New maps of Greenland's coastal seafloor and bedrock beneath its massive ice sheet show that two to four times as many coastal glaciers are at risk of accelerated melting as had previously been thought. Researchers at the University of California at Irvine (UCI), NASA and 30 other institutions have published the most comprehensive, accurate and high-resolution relief maps ever made of Greenland's bedrock and coastal seafloor. Among the many data sources incorporated into the new maps are data from NASA's Ocean Melting Greenland (OMG) campaign.

The Greenlandic ice shield is the second largest freshwater reserve in the world. Its enormous weight presses the island deep into the Earth’s crust and thus leaves many areas flooded if the ice should vanish. Credit: Michael Wenger
The Greenlandic ice shield is the second largest freshwater reserve in the world. Its enormous weight presses the island deep into the Earth’s crust and thus leaves many areas flooded if the ice should vanish. Credit: Michael Wenger

Lead author of the study Mathieu Morlighem of UCI had demonstrated in an earlier paper that data from OMG's survey of the shape and depth, or bathymetry, of the seafloor in Greenland's fjords improved scientists' understanding not only of the coastline, but also of the inland bedrock beneath glaciers that flow into the ocean. That is because the bathymetry where a glacier meets the ocean limits the possibilities for the shape of bedrock farther upstream. The nearer to the shoreline, the more valuable the bathymetry data are for understanding on-shore topography, Morlighem said. "What made OMG unique compared to other campaigns is that they got right into the fjords, as close as possible to the glacier fronts. That's a big help for bedrock mapping." Additionally, the OMG campaign surveyed large sections of the Greenland coast for the first time ever. In fjords for which there are no data, it is difficult to estimate how deep the glaciers extend below sea level.

The map shows a stretch of Greenland's coastline as created by BedMachine before and after the inclusion of new OMG data. Especially noteworthy is the level of details (right side) compared to the previous map (left side). Credit: University of California Irvine, UCI
The map shows a stretch of Greenland's coastline as created by BedMachine before and after the inclusion of new OMG data. Especially noteworthy is the level of details (right side) compared to the previous map (left side). Credit: University of California Irvine, UCI

The OMG data are only one of many datasets Morlighem and his team used in the ice sheet mapper, which is named BedMachine. Another comprehensive source is NASA's Operation IceBridge airborne surveys. IceBridge measures the ice sheet thickness directly along a plane’s flight path. This creates a set of long, narrow strips of data rather than a complete map of the ice sheet. Besides NASA, nearly 40 other international collaborators also contributed various types of survey data on different parts of Greenland. No survey, not even OMG, covers every glacier on Greenland's long, convoluted coastline. To infer the bed topography in sparsely studied areas, BedMachine averages between existing data points using physical principles such as the conservation of mass. The new maps reveal that two to four times more oceanfront glaciers extend deeper than 200 meters below sea level than earlier maps showed. That's bad news, because the top 200 meters of water around Greenland comes from the Arctic and is relatively cold. The water below it comes from farther south and is 3 to 4 degrees Celsius warmer than the water above. Deeper-seated glaciers are exposed to this warmer water, which melts them more rapidly.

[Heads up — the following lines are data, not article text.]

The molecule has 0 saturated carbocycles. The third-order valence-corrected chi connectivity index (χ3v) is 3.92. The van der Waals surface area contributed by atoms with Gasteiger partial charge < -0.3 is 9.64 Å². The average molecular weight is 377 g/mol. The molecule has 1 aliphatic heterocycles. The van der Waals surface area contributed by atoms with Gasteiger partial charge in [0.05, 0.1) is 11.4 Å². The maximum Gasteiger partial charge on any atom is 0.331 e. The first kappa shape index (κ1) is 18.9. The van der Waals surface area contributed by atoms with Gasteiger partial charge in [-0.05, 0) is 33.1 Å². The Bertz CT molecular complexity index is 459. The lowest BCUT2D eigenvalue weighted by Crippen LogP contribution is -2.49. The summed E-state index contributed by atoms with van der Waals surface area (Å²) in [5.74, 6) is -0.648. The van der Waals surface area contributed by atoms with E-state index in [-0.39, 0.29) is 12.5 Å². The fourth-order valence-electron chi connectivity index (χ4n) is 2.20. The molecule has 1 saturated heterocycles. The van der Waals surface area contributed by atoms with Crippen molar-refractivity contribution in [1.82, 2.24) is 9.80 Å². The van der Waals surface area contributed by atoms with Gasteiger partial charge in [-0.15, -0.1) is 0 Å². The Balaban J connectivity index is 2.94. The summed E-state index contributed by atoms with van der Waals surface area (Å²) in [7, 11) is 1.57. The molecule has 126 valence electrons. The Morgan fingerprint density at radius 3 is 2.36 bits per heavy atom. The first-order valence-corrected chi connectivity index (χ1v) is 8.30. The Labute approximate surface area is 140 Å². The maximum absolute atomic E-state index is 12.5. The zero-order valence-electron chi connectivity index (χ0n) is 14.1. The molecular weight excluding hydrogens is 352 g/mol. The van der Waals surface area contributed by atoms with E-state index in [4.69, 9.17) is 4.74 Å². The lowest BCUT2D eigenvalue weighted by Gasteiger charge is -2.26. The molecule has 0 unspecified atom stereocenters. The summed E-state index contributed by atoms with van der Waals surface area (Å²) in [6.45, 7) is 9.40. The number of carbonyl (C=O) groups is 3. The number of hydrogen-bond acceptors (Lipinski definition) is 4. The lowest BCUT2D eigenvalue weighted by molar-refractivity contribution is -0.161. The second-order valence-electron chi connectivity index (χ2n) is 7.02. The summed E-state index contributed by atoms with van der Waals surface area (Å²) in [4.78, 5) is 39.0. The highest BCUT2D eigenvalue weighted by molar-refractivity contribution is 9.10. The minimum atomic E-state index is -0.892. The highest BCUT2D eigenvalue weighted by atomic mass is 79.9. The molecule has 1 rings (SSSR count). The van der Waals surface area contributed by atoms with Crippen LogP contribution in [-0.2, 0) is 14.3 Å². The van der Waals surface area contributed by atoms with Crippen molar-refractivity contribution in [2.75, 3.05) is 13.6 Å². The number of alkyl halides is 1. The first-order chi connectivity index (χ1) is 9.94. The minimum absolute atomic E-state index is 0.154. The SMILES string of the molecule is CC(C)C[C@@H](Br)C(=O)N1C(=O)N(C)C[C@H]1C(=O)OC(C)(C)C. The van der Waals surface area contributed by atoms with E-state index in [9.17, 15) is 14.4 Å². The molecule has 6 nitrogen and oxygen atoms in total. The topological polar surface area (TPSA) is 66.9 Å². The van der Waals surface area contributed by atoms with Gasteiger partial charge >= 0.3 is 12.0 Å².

Left: Greenland topography color-coded from 1,500 below sea level (dark blue) to 1,500 m above sea level (brown). Right: regions below sea level connected to the ocean, either shallower than 200 m, light pink; between 200 - 300 m, dark pink; or continuously deeper than 300 m below sea level (dark red). The thin white line shows the current extent of the ice sheet. Credit: NASA
Left: Greenland topography color-coded from 1,500 below sea level (dark blue) to 1,500 m above sea level (brown). Right: regions below sea level connected to the ocean, either shallower than 200 m, light pink; between 200 - 300 m, dark pink; or continuously deeper than 300 m below sea level (dark red). The thin white line shows the current extent of the ice sheet. Credit: NASA

Morlighem's team used the maps to refine their estimate of Greenland's total volume of ice and its potential to add to global sea level rise, if the ice were to melt completely – which is not expected to occur within the next few hundred years. The new estimate is higher by 7 centimeters for a total of 7.42 meters. OMG Principal Investigator Josh Willis of JPL, who was not involved in producing the maps, said, "These results suggest that Greenland's ice is more threatened by changing climate than we had anticipated."

Source: Carol Rasmussen, NASA